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Description

This perennial plant produces a rosette of basal leaves during the spring; these leaves reach their maximum size by early summer, and they wither away by the end of summer. The blades of these leaves are up to 2' long and 1' across; they are medium to dark green, oval or oval-ovate, smooth along the margins, and hairless. The petioles of the leaves are initially quite short, but they later become up to 1' long; these petioles are light green, stout, hairless, and concave along their inner/upper surfaces. The leaf blades have prominent veins, especially on their lower surfaces. The inflorescence consists of a spadix that is surrounded by a curved spathe; they are located near the ground. The curved spathe is about 4-6" long and half as much across; it tapers to a point at its apex. The convex outer surface of the spathe has stripes, streaks, or spots of purple and green; this surface is smooth and hairless. On one side, the spathe remains open to reveal a globoid-ovoid spadix about 2" long. This spadix is covered in all directions with small perfect flowers. Depending on the local ecotype, the spadix can be pale yellow to dark purple.  Each flower is about ¼" across, consisting of 4 pale sepals, no petals, and the reproductive organs. The inflorescence develops during early spring, before the leaves unfurl, at which time the small flowers bloom. They emit a carrion-like odor that flies can detect. The bruised foliage of this plant can produce a similar odor. The spathe soon withers away, while the spadix becomes enlarged into a compound fruit with a blocky surface. This globoid-ovoid compound fruit becomes about 4" tall and 3" across; it is initially green and dark purple, but later becomes dark brown or black as it disintegrates. The compound fruit is mature by late summer or early fall; it becomes malodorous with age. Each simple fruit contains a single large seed about 1/3" across, or a little larger. Unless the fruit is eaten or carried off by some animal, the seeds fall to the ground near the mother plant, where they often germinate. The root system consists of an elongated rootstock up to 1' long and 2-3" across; it is surrounded by a mass of thick fibrous roots. Skunk Cabbage reproduces by reseeding itself; it does not reproduce vegetatively through rhizomes. Colonies plants often develop at favorable sites.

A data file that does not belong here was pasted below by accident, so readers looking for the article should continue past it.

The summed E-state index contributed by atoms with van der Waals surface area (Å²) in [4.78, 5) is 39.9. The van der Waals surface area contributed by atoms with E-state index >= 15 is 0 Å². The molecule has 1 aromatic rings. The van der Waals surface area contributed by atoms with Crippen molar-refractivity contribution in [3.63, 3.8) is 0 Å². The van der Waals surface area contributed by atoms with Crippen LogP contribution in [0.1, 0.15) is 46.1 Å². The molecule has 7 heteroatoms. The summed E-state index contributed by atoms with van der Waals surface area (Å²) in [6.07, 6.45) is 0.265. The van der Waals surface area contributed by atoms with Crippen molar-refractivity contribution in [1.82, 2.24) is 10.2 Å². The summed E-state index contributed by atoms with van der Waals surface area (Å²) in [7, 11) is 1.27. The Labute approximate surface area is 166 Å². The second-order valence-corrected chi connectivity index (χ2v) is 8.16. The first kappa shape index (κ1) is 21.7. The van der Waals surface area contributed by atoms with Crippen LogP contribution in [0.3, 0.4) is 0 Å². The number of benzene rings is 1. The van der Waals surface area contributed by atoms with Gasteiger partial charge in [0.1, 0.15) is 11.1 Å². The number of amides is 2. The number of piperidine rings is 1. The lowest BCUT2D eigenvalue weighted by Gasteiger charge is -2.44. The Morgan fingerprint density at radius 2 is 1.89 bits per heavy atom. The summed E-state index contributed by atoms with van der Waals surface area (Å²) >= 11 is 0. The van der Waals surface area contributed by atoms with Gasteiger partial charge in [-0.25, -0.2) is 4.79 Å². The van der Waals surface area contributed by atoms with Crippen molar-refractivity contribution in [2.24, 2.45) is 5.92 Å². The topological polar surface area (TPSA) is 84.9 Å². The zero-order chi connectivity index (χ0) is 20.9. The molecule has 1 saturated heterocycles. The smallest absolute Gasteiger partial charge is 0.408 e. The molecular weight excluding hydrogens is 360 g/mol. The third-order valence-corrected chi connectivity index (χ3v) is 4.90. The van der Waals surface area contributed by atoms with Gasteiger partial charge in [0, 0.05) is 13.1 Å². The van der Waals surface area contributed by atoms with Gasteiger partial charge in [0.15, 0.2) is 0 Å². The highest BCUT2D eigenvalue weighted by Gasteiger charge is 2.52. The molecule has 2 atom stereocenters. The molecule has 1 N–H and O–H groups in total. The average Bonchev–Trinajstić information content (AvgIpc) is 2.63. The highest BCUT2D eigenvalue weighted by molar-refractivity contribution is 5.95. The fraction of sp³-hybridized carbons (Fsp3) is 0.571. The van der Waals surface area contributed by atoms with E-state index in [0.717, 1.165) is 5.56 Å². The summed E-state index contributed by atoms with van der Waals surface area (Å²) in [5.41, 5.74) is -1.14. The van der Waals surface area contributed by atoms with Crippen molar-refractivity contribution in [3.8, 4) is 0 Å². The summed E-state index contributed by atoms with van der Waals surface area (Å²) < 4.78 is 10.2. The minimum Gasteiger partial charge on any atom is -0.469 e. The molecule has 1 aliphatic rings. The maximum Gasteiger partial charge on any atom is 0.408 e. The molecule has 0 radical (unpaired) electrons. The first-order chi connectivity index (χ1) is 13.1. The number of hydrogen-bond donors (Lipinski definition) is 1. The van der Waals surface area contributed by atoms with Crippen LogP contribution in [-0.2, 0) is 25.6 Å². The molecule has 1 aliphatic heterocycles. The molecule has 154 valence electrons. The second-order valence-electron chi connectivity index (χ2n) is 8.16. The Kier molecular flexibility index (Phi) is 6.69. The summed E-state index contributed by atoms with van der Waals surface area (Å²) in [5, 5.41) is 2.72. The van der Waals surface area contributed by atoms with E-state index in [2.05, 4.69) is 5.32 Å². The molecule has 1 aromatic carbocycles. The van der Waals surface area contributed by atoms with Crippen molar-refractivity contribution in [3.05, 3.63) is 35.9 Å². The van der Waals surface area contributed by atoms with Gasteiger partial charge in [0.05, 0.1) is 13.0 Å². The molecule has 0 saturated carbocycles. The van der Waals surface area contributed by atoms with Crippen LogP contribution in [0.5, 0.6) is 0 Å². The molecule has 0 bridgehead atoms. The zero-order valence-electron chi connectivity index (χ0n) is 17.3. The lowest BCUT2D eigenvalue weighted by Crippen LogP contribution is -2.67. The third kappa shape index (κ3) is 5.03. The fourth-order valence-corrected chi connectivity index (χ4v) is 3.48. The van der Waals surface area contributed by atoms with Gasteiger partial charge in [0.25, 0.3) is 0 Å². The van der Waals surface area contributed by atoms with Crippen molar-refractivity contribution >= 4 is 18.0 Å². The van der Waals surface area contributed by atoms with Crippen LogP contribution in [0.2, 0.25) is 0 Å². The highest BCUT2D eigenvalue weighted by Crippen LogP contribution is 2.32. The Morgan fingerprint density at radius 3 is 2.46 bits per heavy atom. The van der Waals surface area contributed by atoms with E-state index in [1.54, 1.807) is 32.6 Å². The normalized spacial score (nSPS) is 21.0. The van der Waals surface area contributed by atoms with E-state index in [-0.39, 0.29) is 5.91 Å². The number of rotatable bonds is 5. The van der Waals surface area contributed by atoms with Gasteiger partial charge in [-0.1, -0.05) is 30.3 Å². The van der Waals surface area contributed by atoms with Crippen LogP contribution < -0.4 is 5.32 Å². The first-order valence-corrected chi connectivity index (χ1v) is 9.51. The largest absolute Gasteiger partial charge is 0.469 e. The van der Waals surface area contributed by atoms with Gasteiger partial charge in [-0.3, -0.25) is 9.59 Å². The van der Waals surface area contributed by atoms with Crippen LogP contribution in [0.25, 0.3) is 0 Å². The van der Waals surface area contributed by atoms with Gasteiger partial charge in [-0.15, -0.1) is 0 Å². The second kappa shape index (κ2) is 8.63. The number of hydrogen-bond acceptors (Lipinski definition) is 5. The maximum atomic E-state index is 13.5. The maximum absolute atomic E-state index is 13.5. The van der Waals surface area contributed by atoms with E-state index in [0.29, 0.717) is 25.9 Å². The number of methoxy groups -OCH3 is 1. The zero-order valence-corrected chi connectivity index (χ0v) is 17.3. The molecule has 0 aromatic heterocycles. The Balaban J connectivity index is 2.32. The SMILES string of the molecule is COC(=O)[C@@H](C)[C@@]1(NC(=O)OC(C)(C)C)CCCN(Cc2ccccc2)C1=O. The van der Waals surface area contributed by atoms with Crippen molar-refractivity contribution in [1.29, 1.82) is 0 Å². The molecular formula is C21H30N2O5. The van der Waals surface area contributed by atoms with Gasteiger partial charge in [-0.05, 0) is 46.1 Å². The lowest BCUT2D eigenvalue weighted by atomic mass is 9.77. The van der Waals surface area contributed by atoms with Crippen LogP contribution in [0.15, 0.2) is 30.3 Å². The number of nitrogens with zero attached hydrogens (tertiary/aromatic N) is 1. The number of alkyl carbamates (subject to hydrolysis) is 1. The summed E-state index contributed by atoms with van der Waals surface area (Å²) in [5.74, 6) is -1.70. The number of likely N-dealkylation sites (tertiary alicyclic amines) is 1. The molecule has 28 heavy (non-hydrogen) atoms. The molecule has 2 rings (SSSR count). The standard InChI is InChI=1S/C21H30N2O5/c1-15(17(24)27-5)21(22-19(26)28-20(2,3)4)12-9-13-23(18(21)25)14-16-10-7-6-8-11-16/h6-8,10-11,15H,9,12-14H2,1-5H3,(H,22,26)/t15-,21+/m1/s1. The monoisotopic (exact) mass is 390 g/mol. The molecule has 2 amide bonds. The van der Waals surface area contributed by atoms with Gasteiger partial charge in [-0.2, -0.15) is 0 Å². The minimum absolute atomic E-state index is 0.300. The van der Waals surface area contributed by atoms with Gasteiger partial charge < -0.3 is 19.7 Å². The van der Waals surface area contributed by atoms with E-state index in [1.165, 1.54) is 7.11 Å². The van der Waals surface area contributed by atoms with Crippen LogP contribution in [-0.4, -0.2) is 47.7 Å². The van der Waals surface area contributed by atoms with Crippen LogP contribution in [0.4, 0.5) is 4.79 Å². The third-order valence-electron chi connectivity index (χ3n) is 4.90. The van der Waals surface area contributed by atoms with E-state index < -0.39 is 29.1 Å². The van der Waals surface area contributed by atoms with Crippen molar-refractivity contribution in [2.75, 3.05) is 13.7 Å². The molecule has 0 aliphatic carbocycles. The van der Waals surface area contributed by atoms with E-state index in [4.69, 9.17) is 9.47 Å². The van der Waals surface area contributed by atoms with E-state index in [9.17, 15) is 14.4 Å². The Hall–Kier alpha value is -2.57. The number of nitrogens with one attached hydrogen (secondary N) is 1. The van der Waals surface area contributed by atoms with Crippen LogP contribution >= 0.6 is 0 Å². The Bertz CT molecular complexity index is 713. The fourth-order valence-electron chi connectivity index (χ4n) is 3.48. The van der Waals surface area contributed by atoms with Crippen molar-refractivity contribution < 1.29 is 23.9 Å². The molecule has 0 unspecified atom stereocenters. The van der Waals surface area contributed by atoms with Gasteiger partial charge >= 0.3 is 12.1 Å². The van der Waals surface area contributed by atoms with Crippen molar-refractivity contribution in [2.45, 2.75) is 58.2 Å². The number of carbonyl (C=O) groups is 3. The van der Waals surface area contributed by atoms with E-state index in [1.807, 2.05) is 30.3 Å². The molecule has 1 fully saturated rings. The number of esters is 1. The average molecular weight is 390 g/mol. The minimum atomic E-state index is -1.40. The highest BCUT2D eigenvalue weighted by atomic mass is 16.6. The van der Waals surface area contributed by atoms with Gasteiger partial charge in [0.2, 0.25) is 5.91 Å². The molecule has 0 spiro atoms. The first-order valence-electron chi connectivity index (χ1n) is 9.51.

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© John Hilty

Source: Illinois Wildflowers

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